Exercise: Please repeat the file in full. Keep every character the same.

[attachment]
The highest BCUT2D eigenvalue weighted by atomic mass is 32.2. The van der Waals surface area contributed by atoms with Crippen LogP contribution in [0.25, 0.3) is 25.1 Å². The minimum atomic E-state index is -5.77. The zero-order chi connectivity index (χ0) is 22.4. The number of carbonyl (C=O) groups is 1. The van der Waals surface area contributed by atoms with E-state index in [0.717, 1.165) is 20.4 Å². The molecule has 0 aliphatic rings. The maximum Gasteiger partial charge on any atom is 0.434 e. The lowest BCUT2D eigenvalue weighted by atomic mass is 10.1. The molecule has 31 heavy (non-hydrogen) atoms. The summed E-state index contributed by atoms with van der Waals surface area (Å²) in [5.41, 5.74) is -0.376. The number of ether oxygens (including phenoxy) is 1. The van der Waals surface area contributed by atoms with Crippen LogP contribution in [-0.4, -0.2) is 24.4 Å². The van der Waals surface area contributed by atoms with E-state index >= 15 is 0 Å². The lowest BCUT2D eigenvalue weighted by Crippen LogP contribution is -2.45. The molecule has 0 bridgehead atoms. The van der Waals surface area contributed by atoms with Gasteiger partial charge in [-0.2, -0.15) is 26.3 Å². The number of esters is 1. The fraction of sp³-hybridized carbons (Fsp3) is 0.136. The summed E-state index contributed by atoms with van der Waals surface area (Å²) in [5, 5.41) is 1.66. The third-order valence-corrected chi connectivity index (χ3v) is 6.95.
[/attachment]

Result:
The highest BCUT2D eigenvalue weighted by atomic mass is 32.2. The van der Waals surface area contributed by atoms with Crippen LogP contribution in [0.25, 0.3) is 25.1 Å². The minimum atomic E-state index is -5.77. The zero-order chi connectivity index (χ0) is 22.4. The number of carbonyl (C=O) groups is 1. The van der Waals surface area contributed by atoms with E-state index in [0.717, 1.165) is 20.4 Å². The molecule has 0 aliphatic rings. The maximum Gasteiger partial charge on any atom is 0.434 e. The lowest BCUT2D eigenvalue weighted by atomic mass is 10.1. The molecule has 31 heavy (non-hydrogen) atoms. The summed E-state index contributed by atoms with van der Waals surface area (Å²) in [5.41, 5.74) is -0.376. The number of ether oxygens (including phenoxy) is 1. The van der Waals surface area contributed by atoms with Crippen LogP contribution in [-0.4, -0.2) is 24.4 Å². The van der Waals surface area contributed by atoms with E-state index >= 15 is 0 Å². The lowest BCUT2D eigenvalue weighted by Crippen LogP contribution is -2.45. The molecule has 0 bridgehead atoms. The van der Waals surface area contributed by atoms with Gasteiger partial charge in [-0.2, -0.15) is 26.3 Å². The number of esters is 1. The fraction of sp³-hybridized carbons (Fsp3) is 0.136. The summed E-state index contributed by atoms with van der Waals surface area (Å²) in [5, 5.41) is 1.66. The third-order valence-corrected chi connectivity index (χ3v) is 6.95.